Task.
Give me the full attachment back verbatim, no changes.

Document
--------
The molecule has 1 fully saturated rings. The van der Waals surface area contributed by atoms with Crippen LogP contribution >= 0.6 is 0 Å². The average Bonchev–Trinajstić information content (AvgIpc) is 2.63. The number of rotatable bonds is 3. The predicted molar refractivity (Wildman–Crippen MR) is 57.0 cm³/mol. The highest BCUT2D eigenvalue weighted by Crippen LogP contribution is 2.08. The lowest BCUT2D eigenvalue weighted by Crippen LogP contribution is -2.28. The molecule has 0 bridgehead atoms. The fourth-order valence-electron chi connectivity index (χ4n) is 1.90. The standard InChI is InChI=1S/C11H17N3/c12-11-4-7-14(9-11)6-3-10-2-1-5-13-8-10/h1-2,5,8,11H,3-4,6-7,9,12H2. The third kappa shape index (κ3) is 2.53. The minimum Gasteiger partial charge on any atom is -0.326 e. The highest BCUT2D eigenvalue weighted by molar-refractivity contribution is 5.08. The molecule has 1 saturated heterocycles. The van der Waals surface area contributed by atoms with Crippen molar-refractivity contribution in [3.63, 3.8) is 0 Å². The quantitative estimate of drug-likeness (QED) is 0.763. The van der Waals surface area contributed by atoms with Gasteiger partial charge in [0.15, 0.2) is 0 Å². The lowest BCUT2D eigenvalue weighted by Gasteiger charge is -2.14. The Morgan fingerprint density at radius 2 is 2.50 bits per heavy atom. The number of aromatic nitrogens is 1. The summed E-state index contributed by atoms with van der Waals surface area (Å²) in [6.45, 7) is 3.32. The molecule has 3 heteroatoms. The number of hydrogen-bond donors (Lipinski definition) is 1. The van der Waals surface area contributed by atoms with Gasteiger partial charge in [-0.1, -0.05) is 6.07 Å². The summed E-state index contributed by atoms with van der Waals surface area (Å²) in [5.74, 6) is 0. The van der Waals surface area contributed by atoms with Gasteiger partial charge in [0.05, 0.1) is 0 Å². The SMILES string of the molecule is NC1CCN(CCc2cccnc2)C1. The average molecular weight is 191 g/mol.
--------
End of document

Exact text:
The molecule has 1 fully saturated rings. The van der Waals surface area contributed by atoms with Crippen LogP contribution >= 0.6 is 0 Å². The average Bonchev–Trinajstić information content (AvgIpc) is 2.63. The number of rotatable bonds is 3. The predicted molar refractivity (Wildman–Crippen MR) is 57.0 cm³/mol. The highest BCUT2D eigenvalue weighted by Crippen LogP contribution is 2.08. The lowest BCUT2D eigenvalue weighted by Crippen LogP contribution is -2.28. The molecule has 0 bridgehead atoms. The fourth-order valence-electron chi connectivity index (χ4n) is 1.90. The standard InChI is InChI=1S/C11H17N3/c12-11-4-7-14(9-11)6-3-10-2-1-5-13-8-10/h1-2,5,8,11H,3-4,6-7,9,12H2. The third kappa shape index (κ3) is 2.53. The minimum Gasteiger partial charge on any atom is -0.326 e. The highest BCUT2D eigenvalue weighted by molar-refractivity contribution is 5.08. The molecule has 1 saturated heterocycles. The van der Waals surface area contributed by atoms with Crippen molar-refractivity contribution in [3.63, 3.8) is 0 Å². The quantitative estimate of drug-likeness (QED) is 0.763. The van der Waals surface area contributed by atoms with Gasteiger partial charge in [0.15, 0.2) is 0 Å². The lowest BCUT2D eigenvalue weighted by Gasteiger charge is -2.14. The Morgan fingerprint density at radius 2 is 2.50 bits per heavy atom. The number of aromatic nitrogens is 1. The summed E-state index contributed by atoms with van der Waals surface area (Å²) in [6.45, 7) is 3.32. The molecule has 3 heteroatoms. The number of hydrogen-bond donors (Lipinski definition) is 1. The van der Waals surface area contributed by atoms with Gasteiger partial charge in [-0.1, -0.05) is 6.07 Å². The summed E-state index contributed by atoms with van der Waals surface area (Å²) in [5.74, 6) is 0. The van der Waals surface area contributed by atoms with Gasteiger partial charge in [0.05, 0.1) is 0 Å². The SMILES string of the molecule is NC1CCN(CCc2cccnc2)C1. The average molecular weight is 191 g/mol.